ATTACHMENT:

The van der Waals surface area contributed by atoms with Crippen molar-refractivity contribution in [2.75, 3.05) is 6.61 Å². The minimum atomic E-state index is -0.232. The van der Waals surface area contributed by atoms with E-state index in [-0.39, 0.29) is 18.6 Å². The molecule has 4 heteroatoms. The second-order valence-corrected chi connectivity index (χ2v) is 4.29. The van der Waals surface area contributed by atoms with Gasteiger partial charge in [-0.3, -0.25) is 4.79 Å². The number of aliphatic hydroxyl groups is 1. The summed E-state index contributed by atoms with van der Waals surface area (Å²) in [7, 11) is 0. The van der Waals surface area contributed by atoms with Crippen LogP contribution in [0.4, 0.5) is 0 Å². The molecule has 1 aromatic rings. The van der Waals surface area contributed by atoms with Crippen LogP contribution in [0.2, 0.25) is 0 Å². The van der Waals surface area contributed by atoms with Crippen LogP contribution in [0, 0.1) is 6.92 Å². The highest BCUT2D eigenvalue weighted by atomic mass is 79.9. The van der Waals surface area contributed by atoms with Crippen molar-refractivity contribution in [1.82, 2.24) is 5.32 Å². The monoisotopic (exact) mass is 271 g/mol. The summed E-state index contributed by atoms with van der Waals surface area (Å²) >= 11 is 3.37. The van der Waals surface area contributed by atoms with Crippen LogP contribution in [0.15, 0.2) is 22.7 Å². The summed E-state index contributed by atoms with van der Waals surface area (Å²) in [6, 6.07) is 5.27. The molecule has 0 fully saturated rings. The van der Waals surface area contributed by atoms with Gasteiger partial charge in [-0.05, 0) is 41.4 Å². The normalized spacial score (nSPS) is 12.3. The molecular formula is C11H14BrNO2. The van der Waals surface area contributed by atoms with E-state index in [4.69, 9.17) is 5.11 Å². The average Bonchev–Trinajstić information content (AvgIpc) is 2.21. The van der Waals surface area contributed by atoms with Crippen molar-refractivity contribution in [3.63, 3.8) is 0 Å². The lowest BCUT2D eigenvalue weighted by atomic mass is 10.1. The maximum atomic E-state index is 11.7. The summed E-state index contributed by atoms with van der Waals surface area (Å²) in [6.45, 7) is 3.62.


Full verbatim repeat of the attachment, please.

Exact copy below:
The van der Waals surface area contributed by atoms with Crippen molar-refractivity contribution in [2.75, 3.05) is 6.61 Å². The minimum atomic E-state index is -0.232. The van der Waals surface area contributed by atoms with E-state index in [-0.39, 0.29) is 18.6 Å². The molecule has 4 heteroatoms. The second-order valence-corrected chi connectivity index (χ2v) is 4.29. The van der Waals surface area contributed by atoms with Gasteiger partial charge in [-0.3, -0.25) is 4.79 Å². The number of aliphatic hydroxyl groups is 1. The summed E-state index contributed by atoms with van der Waals surface area (Å²) in [7, 11) is 0. The van der Waals surface area contributed by atoms with Crippen LogP contribution in [0.4, 0.5) is 0 Å². The molecule has 1 aromatic rings. The van der Waals surface area contributed by atoms with Crippen LogP contribution in [0.2, 0.25) is 0 Å². The van der Waals surface area contributed by atoms with Crippen LogP contribution in [0, 0.1) is 6.92 Å². The highest BCUT2D eigenvalue weighted by atomic mass is 79.9. The van der Waals surface area contributed by atoms with Crippen molar-refractivity contribution in [1.82, 2.24) is 5.32 Å². The monoisotopic (exact) mass is 271 g/mol. The summed E-state index contributed by atoms with van der Waals surface area (Å²) >= 11 is 3.37. The van der Waals surface area contributed by atoms with Crippen LogP contribution in [0.15, 0.2) is 22.7 Å². The summed E-state index contributed by atoms with van der Waals surface area (Å²) in [6, 6.07) is 5.27. The molecule has 0 fully saturated rings. The van der Waals surface area contributed by atoms with Gasteiger partial charge in [-0.05, 0) is 41.4 Å². The normalized spacial score (nSPS) is 12.3. The molecular formula is C11H14BrNO2. The van der Waals surface area contributed by atoms with E-state index in [4.69, 9.17) is 5.11 Å². The average Bonchev–Trinajstić information content (AvgIpc) is 2.21. The van der Waals surface area contributed by atoms with Crippen molar-refractivity contribution in [3.63, 3.8) is 0 Å². The lowest BCUT2D eigenvalue weighted by atomic mass is 10.1. The maximum atomic E-state index is 11.7. The summed E-state index contributed by atoms with van der Waals surface area (Å²) in [6.45, 7) is 3.62.